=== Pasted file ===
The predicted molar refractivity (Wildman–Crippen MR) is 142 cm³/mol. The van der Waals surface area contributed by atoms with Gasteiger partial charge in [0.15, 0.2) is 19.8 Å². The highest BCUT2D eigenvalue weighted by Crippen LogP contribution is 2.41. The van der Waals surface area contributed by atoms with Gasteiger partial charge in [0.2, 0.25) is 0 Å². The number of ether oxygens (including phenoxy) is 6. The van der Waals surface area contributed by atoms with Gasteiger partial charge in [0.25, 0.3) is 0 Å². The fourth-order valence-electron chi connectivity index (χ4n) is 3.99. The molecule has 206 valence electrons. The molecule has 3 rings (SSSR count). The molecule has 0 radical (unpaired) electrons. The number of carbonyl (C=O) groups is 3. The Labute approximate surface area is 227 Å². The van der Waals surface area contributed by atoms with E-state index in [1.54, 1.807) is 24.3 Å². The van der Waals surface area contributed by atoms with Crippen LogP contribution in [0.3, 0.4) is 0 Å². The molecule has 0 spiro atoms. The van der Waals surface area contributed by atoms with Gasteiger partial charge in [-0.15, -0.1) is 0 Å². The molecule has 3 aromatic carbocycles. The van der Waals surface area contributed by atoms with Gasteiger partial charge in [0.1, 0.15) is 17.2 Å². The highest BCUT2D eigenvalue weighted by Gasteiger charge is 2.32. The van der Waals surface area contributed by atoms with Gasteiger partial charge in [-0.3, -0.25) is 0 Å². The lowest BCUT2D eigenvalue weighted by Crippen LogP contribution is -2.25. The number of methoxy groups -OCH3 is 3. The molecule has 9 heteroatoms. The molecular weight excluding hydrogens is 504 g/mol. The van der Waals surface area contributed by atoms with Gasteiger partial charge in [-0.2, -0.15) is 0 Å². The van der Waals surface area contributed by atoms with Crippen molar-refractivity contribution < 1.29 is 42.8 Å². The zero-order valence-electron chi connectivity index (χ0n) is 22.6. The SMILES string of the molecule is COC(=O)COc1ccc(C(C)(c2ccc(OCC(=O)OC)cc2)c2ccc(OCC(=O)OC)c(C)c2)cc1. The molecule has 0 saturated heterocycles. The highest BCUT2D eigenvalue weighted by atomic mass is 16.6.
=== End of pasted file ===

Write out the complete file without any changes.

The predicted molar refractivity (Wildman–Crippen MR) is 142 cm³/mol. The van der Waals surface area contributed by atoms with Gasteiger partial charge in [0.15, 0.2) is 19.8 Å². The highest BCUT2D eigenvalue weighted by Crippen LogP contribution is 2.41. The van der Waals surface area contributed by atoms with Gasteiger partial charge in [0.2, 0.25) is 0 Å². The number of ether oxygens (including phenoxy) is 6. The van der Waals surface area contributed by atoms with Gasteiger partial charge in [0.25, 0.3) is 0 Å². The fourth-order valence-electron chi connectivity index (χ4n) is 3.99. The molecule has 206 valence electrons. The molecule has 3 rings (SSSR count). The molecule has 0 radical (unpaired) electrons. The number of carbonyl (C=O) groups is 3. The Labute approximate surface area is 227 Å². The van der Waals surface area contributed by atoms with E-state index in [1.54, 1.807) is 24.3 Å². The van der Waals surface area contributed by atoms with Crippen LogP contribution in [0.3, 0.4) is 0 Å². The molecule has 0 spiro atoms. The van der Waals surface area contributed by atoms with Gasteiger partial charge in [-0.15, -0.1) is 0 Å². The molecule has 3 aromatic carbocycles. The van der Waals surface area contributed by atoms with Gasteiger partial charge in [0.1, 0.15) is 17.2 Å². The highest BCUT2D eigenvalue weighted by Gasteiger charge is 2.32. The van der Waals surface area contributed by atoms with Gasteiger partial charge in [-0.3, -0.25) is 0 Å². The lowest BCUT2D eigenvalue weighted by Crippen LogP contribution is -2.25. The number of methoxy groups -OCH3 is 3. The molecule has 9 heteroatoms. The molecular weight excluding hydrogens is 504 g/mol. The van der Waals surface area contributed by atoms with Gasteiger partial charge in [-0.2, -0.15) is 0 Å². The van der Waals surface area contributed by atoms with Crippen molar-refractivity contribution < 1.29 is 42.8 Å². The zero-order valence-electron chi connectivity index (χ0n) is 22.6. The SMILES string of the molecule is COC(=O)COc1ccc(C(C)(c2ccc(OCC(=O)OC)cc2)c2ccc(OCC(=O)OC)c(C)c2)cc1. The molecule has 0 saturated heterocycles. The highest BCUT2D eigenvalue weighted by atomic mass is 16.6.